You can download Shoal 1.5.29 library from here :  http://shoal.java.net/downloadsindex.html

Thursday Oct 21, 2010

How To Configure & Test High Availability with GlassFish Server 3.1 Using A Single Machine


Update 02/28/2011 : GlassFish 3.1 shipped today with clustering, centralized administration, high availability and a host of new features providing these features on the Java EE 6 platform.  Get the download here.


The Shoal runtime clustering (Shoal GMS) and HA (Shoal Cache) team has been busy working on bringing GMS and In-memory replication capabilities to GlassFish Server 3.1 which is the release-in-development at the time of writing this entry. 

In this entry, I will describe steps to configure and test High Availability with GlassFish Server 3.1 and trust this will help the community and customers to run their own Java EE 5 or Java EE 6 apps with HA and give us feedback. 

Single Machine Step-by-Step instructions to setup cluster and HA 

So here are the steps doing the same on a single machine:

  • Download GlassFish 3.1 final build from here. Pick up either the full Java EE distro or web distro. Use either the zip distribution or the executable installer.  As a convenience, the latest promoted build is also aliased as latest-glassfish-<platform>.(sh/exe) or latest-glassfish.zip for the full Java EE distro while it is aliased as latest-web-<platform>.(sh/exe) or latest-web.zip for the web distro.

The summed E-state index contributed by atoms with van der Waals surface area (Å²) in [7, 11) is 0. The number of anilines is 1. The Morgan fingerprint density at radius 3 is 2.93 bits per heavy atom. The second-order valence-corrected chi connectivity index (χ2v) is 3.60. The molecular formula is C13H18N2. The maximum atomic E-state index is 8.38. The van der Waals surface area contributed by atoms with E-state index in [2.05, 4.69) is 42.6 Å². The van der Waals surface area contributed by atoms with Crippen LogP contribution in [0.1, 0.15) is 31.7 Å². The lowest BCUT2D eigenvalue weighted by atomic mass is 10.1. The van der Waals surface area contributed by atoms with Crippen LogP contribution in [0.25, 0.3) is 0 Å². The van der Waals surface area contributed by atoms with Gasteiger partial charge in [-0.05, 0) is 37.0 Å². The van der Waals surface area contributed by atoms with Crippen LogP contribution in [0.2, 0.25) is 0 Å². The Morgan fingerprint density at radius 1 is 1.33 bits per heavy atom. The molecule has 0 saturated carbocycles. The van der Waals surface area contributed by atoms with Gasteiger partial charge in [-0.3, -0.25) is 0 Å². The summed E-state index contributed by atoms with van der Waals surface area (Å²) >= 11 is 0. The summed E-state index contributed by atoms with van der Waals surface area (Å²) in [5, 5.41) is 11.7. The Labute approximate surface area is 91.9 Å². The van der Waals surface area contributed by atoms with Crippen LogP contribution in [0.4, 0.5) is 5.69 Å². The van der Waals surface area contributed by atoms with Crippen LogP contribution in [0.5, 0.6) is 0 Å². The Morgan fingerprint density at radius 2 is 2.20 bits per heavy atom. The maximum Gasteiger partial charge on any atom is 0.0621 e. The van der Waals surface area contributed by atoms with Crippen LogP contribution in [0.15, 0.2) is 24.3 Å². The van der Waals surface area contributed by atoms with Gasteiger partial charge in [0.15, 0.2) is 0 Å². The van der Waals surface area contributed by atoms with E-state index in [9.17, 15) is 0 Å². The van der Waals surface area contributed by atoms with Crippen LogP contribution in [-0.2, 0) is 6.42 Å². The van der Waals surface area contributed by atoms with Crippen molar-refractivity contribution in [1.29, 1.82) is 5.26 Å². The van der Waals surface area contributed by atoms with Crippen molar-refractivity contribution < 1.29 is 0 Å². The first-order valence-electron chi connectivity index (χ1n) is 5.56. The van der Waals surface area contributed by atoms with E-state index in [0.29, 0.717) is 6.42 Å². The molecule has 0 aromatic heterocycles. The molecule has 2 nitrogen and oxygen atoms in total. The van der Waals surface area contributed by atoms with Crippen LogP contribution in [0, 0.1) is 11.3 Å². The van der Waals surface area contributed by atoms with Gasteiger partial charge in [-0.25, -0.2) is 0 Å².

• <install_dir>/glassfish/bin
  • Ensure you have multicast enabled on your network and Shoal GMS and Cache can work in this environment. Run this on two terminals : 
    • ./asadmin validate-multicast 
    • This should show messages being sent and received between the two terminals and ensure that basic multicast support exists on your network.
    • Your messages would look like this in one of the terminals :
      • Will use port 2,048
      • Will use address 228.9.3.1
      • Will use bind interface null
      • Will use wait period 2,000 (in milliseconds)
      • Listening for data...
      • Sending message with content "xxxx.oraclecorp.com" every 2,000 milliseconds
      • Received data from xxxx.oraclecorp.com (loopback)
      • Received data from xxxx.oraclecorp.com
      • Exiting after 20 seconds. To change this timeout, use the --timeout command line option.
      • Command validate-multicast executed successfully.
  • Run the command to start the domain : 
    • ./asadmin start-domain 
  • Next create a cluster using the command line interface : 
    • ./asadmin create-cluster <cluster-name>  
    • In the above step, the multicast address and port that Shoal GMS/Cache would use will be auto generated for you. If you want to set a specific multicast address and port of your choice for Shoal GMS to use then do this : 
    • ./asadmin create-cluster --multicastaddress 229.x.x.x --multicastport yyyyy 
      • where x is any integer between 0 and 254 and y is any integer over 1024 (if not a super user) for an available port  you choose. 
  • Next, create a couple or more instances belonging to this cluster : 
    • ./asadmin create-local-instance --cluster <clustername> <instancename>